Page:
by Mark Wilson
Can a prisoner’s mail be rejected without any notice whatsoever? Not without violating his Fourteenth Amendment due process rights. That was the decision of a federal court in Alaska on December 14, 2021.
At issue was a discrepancy in the mail policy of the state Department of Corrections (DOC). On the one hand, the policy said that “non-white” envelopes and those with adhesives must be returned to sender, unopened. However, the DOC Prisoner Mail Action Form gives a prisoner three days after mail rejection to elect one of several disposal methods, none of which includes returning the item unopened.
The problem came to light in the mailroom at Wildwood Correctional Complex (WCC). Employee Dana Ivy rejected three letters addressed to prisoner Carl K. Thompson: One was sent back because it was “non-white” and two others for having “address labels affixed” with adhesive. Ivy did not give Thompson notice. He did not get three days to determine how to dispose of the items.
Thompson brought suit pro se in federal court for the District of Alaska against Ivy and DOC Commissioner Nancy Dahlstrom. Arguing that the mail rejection policy violated his First Amendment and due process rights, he sought $6 in damages and an order to overturn the ban on “non-white” envelopes and those with “adhesive.”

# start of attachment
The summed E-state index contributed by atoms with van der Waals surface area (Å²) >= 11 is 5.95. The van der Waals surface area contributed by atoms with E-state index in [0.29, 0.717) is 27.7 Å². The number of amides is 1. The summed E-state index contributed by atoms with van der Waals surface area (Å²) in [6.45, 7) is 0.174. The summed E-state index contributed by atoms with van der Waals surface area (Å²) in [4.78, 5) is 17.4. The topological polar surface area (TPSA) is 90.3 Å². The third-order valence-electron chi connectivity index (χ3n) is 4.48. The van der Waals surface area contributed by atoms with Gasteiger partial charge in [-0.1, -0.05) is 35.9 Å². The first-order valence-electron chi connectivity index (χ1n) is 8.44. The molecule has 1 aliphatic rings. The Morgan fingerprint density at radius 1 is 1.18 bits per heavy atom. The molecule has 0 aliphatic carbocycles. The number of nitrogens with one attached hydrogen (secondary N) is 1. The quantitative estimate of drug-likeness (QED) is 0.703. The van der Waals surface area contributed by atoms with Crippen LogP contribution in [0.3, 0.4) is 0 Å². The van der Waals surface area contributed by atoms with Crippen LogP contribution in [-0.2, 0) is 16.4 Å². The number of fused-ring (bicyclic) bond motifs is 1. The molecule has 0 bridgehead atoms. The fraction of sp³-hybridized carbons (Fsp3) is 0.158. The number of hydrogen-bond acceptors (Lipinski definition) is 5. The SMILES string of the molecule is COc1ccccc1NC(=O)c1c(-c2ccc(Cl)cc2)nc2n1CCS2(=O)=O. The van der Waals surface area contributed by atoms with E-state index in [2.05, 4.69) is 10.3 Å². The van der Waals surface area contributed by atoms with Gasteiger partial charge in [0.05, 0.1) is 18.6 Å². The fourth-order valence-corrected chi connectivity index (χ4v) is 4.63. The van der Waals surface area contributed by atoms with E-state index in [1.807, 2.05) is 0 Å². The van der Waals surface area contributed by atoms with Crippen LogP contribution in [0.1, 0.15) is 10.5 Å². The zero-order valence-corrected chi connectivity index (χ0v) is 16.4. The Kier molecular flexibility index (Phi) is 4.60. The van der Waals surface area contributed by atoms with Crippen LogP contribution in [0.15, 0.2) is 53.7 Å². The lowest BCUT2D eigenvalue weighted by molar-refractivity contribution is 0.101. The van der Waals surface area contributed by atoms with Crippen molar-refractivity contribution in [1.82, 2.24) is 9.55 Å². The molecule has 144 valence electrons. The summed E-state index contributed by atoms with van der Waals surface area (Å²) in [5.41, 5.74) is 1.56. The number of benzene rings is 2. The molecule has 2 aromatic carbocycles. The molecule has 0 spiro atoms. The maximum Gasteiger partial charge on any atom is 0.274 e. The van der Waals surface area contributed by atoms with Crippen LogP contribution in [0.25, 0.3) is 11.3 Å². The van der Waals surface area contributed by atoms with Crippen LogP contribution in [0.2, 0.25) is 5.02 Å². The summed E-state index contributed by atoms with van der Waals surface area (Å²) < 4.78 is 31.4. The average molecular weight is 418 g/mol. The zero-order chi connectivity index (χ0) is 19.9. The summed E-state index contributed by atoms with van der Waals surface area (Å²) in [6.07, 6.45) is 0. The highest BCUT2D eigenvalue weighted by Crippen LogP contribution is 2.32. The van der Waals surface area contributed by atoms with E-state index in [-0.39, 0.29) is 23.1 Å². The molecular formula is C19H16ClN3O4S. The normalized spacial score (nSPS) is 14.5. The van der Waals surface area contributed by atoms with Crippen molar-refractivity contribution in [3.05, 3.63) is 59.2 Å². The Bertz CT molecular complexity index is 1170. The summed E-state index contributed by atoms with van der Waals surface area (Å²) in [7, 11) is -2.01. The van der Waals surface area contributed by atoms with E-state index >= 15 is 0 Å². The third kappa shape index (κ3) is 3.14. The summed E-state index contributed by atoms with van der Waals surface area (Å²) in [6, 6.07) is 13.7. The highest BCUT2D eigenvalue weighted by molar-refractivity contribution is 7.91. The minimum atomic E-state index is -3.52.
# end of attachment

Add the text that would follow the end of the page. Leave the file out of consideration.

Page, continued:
The district court dismissed his First Amendment claim and Dahlstrom as a defendant. It also offered to negotiate settlement of the remaining due process claim. Ivy refused and moved to dismiss, arguing “it is questionable whether an inmate has a right to receive notice when mail is returned, unopened, for facial deficiencies.” But the Court said simply:
“Defendant is wrong.”
Quoting Frost v. Symington, 197 F.3d 348 (9th Cir. 1999), the Court called it “well-established” that prisoners have “‘a Fourteenth Amendment due process liberty interest in receiving notice that [their] incoming mail is being withheld.’” And this interest “is meaningless if that notice is not adequate and fairly rendered,” the Court explained.
If the DOC “policy … suggest[s] that unopened mail can be returned immediately, before informing the inmate and without any supervisory review,” it is invalid, the Court said. Quoting Sorrels v. McKee, 290 F.3d 965 (9th Cir. 2002), it said that “withhold[ing] delivery of [inmate mail] must be accompanied by minimum procedural safeguards.”
As for Thompson’s request for damages, the Court rejected Ivy’s argument that he was not the “prevailing party.” After all, his “suit brought to light a fundamental problem with WCC’s handling of prisoner mail, and with … DOC policy,” the Court noted.
Nevertheless, Ivy “presumably possesses very little authority to make institutional changes,” the Court said, and the issues resolved were “clearly beyond” her authority. So she was not ordered to pay Thompson’s $6 in requested damages or reimburse $33.72 in photocopy and postage costs that DOC charged him to bring the suit.
However, “[t]he irony of … charging Plaintiff for copies and postage to pursue his suit is not lost on this Court,” declared Judge Ralph R. Beistline. He therefore ordered the clerk to refund Thompson’s $402 filing fee “in the interests of justice.” See: Thompson v. Ivy, 2021 U.S. Dist. LEXIS 239185 (D. Alaska).
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Related legal case
Thompson v. Ivy
|Cite||2021 U.S. Dist. LEXIS 239185 (D. Alaska)|